The Swedish bank that brought the first green bond to the world over a decade ago is now forcing corporate clients to prove they’re clean enough to stay on its books.
SEB AB Chief Executive Officer Johan Torgeby, who spent years as a corporate banker pitching green bonds to issuers back when “no one” wanted them, says the bank will work with clients to improve their sustainability credentials. But if they don’t step up, he says SEB will sever ties.
“You have very many long-term relationships,” Torgeby said by phone. “Today, you view those relationships in a different light than you might have done 10 years ago.” Though it’s not “an easy thing…you have to decide if you want to disengage completely.”
SEB’s line in the sand comes as a growing number of banks review their loan books to purge their portfolios of polluters. And though the Swedish bank has gone further than most, growing pressure from investors and regulators suggests more lenders may follow.
At the same time, European authorities are working on new reporting requirements that force firms to disclose risk measured in terms of environmental, social and governance goals. That will make it easier for banks to assess how clean their clients are.
Since ESG became a buzzword in finance, Scandinavia has been at the forefront of the movement. Pension funds in the region, which manage about $1.3 trillion in combined assets, are driving the shift, while Norway’s $1.2 trillion sovereign wealth fund is also growing increasingly activist in the area.
For Torgeby, a blanket shift toward sustainability ultimately amounts to following the smart money, even as record monetary stimulus buoys stock markets across the board.
“When it comes to the difference between sustainable assets or not, I would vote — maybe even now, but certainly in the medium term — they will perform better,” he said.
SEB, which is about 20% owned by the investment vehicle of Sweden’s Wallenberg family, stands out as a pioneer in climate-friendly funding. Back in 2008, the bank arranged the first ever green bond, on behalf of the World Bank.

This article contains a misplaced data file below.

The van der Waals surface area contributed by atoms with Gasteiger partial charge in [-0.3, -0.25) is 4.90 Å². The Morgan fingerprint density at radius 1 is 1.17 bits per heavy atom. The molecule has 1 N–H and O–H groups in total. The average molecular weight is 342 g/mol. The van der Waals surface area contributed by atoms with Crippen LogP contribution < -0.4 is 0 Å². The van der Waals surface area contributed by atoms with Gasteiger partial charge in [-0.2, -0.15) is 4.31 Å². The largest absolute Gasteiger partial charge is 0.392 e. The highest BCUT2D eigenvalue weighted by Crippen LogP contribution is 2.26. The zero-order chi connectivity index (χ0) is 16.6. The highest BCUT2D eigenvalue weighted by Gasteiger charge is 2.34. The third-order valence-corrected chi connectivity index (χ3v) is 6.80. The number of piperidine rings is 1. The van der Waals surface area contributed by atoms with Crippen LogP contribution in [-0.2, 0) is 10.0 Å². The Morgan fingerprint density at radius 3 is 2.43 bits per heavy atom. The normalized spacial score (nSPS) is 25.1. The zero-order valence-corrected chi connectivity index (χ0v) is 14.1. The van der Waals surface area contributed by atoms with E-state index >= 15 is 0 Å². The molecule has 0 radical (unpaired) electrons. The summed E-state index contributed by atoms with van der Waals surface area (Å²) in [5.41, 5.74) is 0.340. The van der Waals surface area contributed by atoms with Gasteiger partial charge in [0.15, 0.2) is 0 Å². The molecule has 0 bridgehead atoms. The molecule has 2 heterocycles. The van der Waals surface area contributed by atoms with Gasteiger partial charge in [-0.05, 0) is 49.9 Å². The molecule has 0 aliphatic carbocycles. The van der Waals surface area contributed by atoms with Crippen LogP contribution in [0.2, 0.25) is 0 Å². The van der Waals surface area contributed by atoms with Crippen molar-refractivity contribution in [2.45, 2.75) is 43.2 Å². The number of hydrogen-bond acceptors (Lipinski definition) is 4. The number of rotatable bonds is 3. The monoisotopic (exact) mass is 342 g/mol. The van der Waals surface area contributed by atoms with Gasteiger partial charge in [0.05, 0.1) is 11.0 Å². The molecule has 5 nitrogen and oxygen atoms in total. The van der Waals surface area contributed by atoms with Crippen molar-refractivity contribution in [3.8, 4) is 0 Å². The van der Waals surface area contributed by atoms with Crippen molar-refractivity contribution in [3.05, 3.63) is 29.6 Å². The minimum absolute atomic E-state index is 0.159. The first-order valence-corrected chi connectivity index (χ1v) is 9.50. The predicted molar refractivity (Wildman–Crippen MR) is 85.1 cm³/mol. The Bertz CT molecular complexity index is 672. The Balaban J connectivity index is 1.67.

Corporate clients were slower to catch on. Torgeby recalls spending the next six years, from 2009, “trying to convince corporates that there’s a new tool for capital out there which is earmarked for doing good.” He made clear they’d miss out on a financing opportunity if they didn’t issue them, but “for six years no one wanted to,” he said.
Those clients now understand what’s at stake, and the market for ESG financing has exploded. A record $403 billion was raised in ESG bonds by governments and businesses this year, 70% more than in 2019. There’s also a growing number of instruments being designed to allow more issuers into the market, such as sustainability-linked debt and transition bonds.
Read More: Blue Covered Bond Adds More Color to Europe’s Environmental Debt
Torgeby says SEB is now looking for ways to help finance the United Nation’s 17 sustainable development goals to meet what he describes as “huge demand” from investors. That includes doing business with so-called brown and black industries such as oil, gas and shipping.
Last year, the bank worked with Teekay Shuttle Tankers, which transports oil, on a green bond framework to invest in emission-reduction measures. The deal was “something that we debated and debated,” Torgeby said. In the end, SEB decided some progress is better than no progress.
“If you want to take full responsibility for this very difficult problem, I think we need to say [that] we need some of these products that are harmful for some time to come,” Torgeby said. That’s even acknowledged in the Paris agreement on climate change, he said.(Adds CEO’s comment on return potential of sustainable assets in 7th-8th paragraphs)© 2021 Bloomberg L.P.